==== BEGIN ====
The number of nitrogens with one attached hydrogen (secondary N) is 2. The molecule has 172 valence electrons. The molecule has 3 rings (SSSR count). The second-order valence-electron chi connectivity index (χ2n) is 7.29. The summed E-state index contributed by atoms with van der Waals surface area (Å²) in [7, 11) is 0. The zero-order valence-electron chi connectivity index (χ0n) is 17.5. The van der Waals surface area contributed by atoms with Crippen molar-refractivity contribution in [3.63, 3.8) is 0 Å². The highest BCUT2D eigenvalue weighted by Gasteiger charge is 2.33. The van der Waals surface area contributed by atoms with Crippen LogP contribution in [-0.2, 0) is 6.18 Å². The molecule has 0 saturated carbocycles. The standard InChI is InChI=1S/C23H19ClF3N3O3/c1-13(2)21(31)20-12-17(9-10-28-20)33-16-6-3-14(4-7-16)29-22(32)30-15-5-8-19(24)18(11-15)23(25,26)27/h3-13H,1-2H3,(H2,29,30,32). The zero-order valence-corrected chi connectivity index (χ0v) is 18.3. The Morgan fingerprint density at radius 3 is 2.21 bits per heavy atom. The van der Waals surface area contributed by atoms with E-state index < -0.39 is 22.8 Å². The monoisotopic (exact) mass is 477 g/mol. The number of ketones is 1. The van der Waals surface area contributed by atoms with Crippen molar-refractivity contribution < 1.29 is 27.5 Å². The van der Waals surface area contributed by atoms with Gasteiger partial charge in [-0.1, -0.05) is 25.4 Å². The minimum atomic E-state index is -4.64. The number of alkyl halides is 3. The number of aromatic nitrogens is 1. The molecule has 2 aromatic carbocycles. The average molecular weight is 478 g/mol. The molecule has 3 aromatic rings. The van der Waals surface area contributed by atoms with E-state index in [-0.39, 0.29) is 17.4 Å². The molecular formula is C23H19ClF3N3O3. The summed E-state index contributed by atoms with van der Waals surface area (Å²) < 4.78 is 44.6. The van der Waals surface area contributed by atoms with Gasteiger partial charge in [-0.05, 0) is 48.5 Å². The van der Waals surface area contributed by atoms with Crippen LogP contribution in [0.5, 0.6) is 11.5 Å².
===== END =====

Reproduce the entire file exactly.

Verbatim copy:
The number of nitrogens with one attached hydrogen (secondary N) is 2. The molecule has 172 valence electrons. The molecule has 3 rings (SSSR count). The second-order valence-electron chi connectivity index (χ2n) is 7.29. The summed E-state index contributed by atoms with van der Waals surface area (Å²) in [7, 11) is 0. The zero-order valence-electron chi connectivity index (χ0n) is 17.5. The van der Waals surface area contributed by atoms with Crippen molar-refractivity contribution in [3.63, 3.8) is 0 Å². The highest BCUT2D eigenvalue weighted by Gasteiger charge is 2.33. The van der Waals surface area contributed by atoms with Crippen LogP contribution in [-0.2, 0) is 6.18 Å². The molecule has 0 saturated carbocycles. The standard InChI is InChI=1S/C23H19ClF3N3O3/c1-13(2)21(31)20-12-17(9-10-28-20)33-16-6-3-14(4-7-16)29-22(32)30-15-5-8-19(24)18(11-15)23(25,26)27/h3-13H,1-2H3,(H2,29,30,32). The zero-order valence-corrected chi connectivity index (χ0v) is 18.3. The Morgan fingerprint density at radius 3 is 2.21 bits per heavy atom. The van der Waals surface area contributed by atoms with E-state index < -0.39 is 22.8 Å². The monoisotopic (exact) mass is 477 g/mol. The number of ketones is 1. The van der Waals surface area contributed by atoms with Crippen molar-refractivity contribution < 1.29 is 27.5 Å². The van der Waals surface area contributed by atoms with Gasteiger partial charge in [-0.1, -0.05) is 25.4 Å². The minimum atomic E-state index is -4.64. The number of alkyl halides is 3. The number of aromatic nitrogens is 1. The molecule has 2 aromatic carbocycles. The average molecular weight is 478 g/mol. The molecule has 3 aromatic rings. The van der Waals surface area contributed by atoms with E-state index in [-0.39, 0.29) is 17.4 Å². The molecular formula is C23H19ClF3N3O3. The summed E-state index contributed by atoms with van der Waals surface area (Å²) < 4.78 is 44.6. The van der Waals surface area contributed by atoms with Gasteiger partial charge in [-0.05, 0) is 48.5 Å². The van der Waals surface area contributed by atoms with Crippen LogP contribution in [0.5, 0.6) is 11.5 Å².